Sunsets, TMZ and whether or not USC quarterback Matt Barkley highlights his hair were just a few of the topics discussed at the panel Communicating with the Media on Monday.USC’s branch of national honor society Lambda Pi Eta hosted the discussion delving into athletes’ interaction with the press and social media.Sports talk · Dan Durbin, director of Annenberg Institute of Sports, Media and Society, and quarterback Matt Barkley, a junior majoring in communication, discussed on Monday athletes’ interactions with the media. – Lisa Parker | Daily TrojanTim Tessalone, USC’s sports information director, began the discussion by contrasting the sports journalism of today with the field when he first started working for USC in 1979.“Media were almost like lapdogs to athletes back then,” Tessalone said. “Athletes were idols. They were on a pedestal, and anything bad that happened, the media looked the other way.”Tessalone said now anything athletes do or say could be criticized and analyzed by the media.Becoming a public figure is something Barkley, a junior majoring in communication, said he has struggled to learn how to handle.“You really have to watch what you say at all times because you never know who is going to snap a picture,” Barkley said. “And anything you see on the Internet is there forever.”Dan Durbin, director of the Annenberg Institute of Sports, Media and Society, said part of the reason why student-athletes face so much media scrutiny is because of the notoriety of USC.“USC is one of the two or three marquis sports institutions in all of Southern California, including professional teams,” Durbin said. “You [student-athletes] are a sports star in Southern California whether you want to be or not.”Finding a balance between being a normal college student and a semi-professional athlete is something Barkley said he deals with through Twitter.He not only tweets in support of his team after football games, but also posts tweets about computers and “geek stuff,” Instagram pictures of sunsets and even settles rumors about his natural blond hair.“I like to let the fans see a part of me that they wouldn’t normally see unless they were around Heritage Hall all the time,” Barkley said.Barkley’s Twitter can also be a tool for official USC sports communication, Tessalone said.“We had him [Barkley] tweet when we hired one of our assistant football coaches, and he broke the news via Twitter,” Tessalone said.Athletes’ social media image can be important to more than just their portrayal in the press. For Barkley, it could make or break his chances to win the Heisman Trophy next year, Durbin said.“It’s a political campaign, it’s a beauty contest — you have to look pretty at the right times,” Durbin said.Just as Barkley has had to learn to deal with the media in his college experience, students who attended the event said they learned from his commentary.“It was a fantastic learning experience to get a great point of view from someone inside the Trojan sports family,” said Juliann Johnson, a freshman majoring in public relations. “It’s much different from what I expected.”Annenberg students also said they felt the event augmented their journalism education.“I appreciate the opportunity Annenberg is giving the audience to learn about sports, social media and journalism,” said Alyssa Nakamoto, a freshman majoring in print and digital journalism.Though his football career forced Barkley to become aware of his image on social media much sooner than his peers will become aware of theirs, he said the experience is something everyone will have to go through.“The number one rule on the team is to protect the team, and if you have that in mind when you are on your phone or computer, you know if something you are going to send out is going to hurt the team,” Barkley said. “It makes you aware; you have to be on your guard and be careful. Your words are immortalized now.”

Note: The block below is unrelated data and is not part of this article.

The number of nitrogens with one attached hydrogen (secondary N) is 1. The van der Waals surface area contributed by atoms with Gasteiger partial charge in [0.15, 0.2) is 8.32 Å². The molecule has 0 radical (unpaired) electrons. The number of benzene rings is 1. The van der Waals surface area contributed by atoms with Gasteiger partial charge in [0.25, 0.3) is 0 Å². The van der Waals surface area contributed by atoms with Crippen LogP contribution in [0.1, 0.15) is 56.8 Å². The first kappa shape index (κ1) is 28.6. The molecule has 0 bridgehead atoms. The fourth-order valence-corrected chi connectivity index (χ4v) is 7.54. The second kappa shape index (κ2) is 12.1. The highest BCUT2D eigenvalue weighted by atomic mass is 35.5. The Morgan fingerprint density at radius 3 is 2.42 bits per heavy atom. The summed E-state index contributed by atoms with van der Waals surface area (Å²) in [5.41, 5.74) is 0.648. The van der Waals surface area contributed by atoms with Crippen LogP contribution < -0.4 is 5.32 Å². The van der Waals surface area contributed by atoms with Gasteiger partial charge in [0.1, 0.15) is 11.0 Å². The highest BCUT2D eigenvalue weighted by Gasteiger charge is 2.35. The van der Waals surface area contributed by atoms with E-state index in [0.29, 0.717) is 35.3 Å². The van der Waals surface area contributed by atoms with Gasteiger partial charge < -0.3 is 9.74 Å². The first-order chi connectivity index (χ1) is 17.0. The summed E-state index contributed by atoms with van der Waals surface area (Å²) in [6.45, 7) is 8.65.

Meanwhile Gold Cup champion Coneygree is out for the rest of the season through injury.It’s not thought to be a career-threatening problem – but will rule out a defence of that title at Cheltenham in March. Today’s 8 race card was called off after an early morning inspection found water logging on parts of the course.The meeting had already been postponed earlier this month due to the weather.Marketing manager at Powerstown Park Eugene Cooney says they are hoping to improve drainage on parts of the course in the coming years.